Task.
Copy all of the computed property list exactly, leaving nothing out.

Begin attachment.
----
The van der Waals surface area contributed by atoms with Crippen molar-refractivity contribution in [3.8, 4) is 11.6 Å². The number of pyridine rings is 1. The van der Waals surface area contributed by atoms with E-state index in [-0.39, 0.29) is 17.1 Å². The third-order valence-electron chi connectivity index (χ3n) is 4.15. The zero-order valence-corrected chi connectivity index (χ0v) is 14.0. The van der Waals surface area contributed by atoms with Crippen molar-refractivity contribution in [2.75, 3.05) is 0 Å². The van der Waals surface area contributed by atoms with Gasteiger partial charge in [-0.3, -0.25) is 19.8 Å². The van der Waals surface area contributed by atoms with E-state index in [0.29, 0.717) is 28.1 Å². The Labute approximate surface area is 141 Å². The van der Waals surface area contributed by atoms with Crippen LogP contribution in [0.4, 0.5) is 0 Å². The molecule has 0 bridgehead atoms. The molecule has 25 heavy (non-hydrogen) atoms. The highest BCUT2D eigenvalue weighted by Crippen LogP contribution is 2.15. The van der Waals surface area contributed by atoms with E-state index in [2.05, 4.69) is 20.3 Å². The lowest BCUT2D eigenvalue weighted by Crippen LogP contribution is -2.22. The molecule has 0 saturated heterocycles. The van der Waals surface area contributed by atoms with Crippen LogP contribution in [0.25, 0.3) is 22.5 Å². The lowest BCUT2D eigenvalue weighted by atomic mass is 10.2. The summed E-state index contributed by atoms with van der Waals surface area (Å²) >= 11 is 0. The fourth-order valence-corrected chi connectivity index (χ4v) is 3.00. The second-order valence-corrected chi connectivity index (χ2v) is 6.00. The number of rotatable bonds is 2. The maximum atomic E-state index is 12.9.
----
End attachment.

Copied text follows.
The van der Waals surface area contributed by atoms with Crippen molar-refractivity contribution in [3.8, 4) is 11.6 Å². The number of pyridine rings is 1. The van der Waals surface area contributed by atoms with E-state index in [-0.39, 0.29) is 17.1 Å². The third-order valence-electron chi connectivity index (χ3n) is 4.15. The zero-order valence-corrected chi connectivity index (χ0v) is 14.0. The van der Waals surface area contributed by atoms with Crippen molar-refractivity contribution in [2.75, 3.05) is 0 Å². The van der Waals surface area contributed by atoms with Gasteiger partial charge in [-0.3, -0.25) is 19.8 Å². The van der Waals surface area contributed by atoms with E-state index in [0.29, 0.717) is 28.1 Å². The Labute approximate surface area is 141 Å². The van der Waals surface area contributed by atoms with Crippen LogP contribution in [0.4, 0.5) is 0 Å². The molecule has 0 bridgehead atoms. The molecule has 25 heavy (non-hydrogen) atoms. The highest BCUT2D eigenvalue weighted by Crippen LogP contribution is 2.15. The van der Waals surface area contributed by atoms with E-state index in [2.05, 4.69) is 20.3 Å². The lowest BCUT2D eigenvalue weighted by Crippen LogP contribution is -2.22. The molecule has 0 saturated heterocycles. The van der Waals surface area contributed by atoms with Crippen LogP contribution in [0.25, 0.3) is 22.5 Å². The lowest BCUT2D eigenvalue weighted by atomic mass is 10.2. The summed E-state index contributed by atoms with van der Waals surface area (Å²) >= 11 is 0. The fourth-order valence-corrected chi connectivity index (χ4v) is 3.00. The second-order valence-corrected chi connectivity index (χ2v) is 6.00. The number of rotatable bonds is 2. The maximum atomic E-state index is 12.9.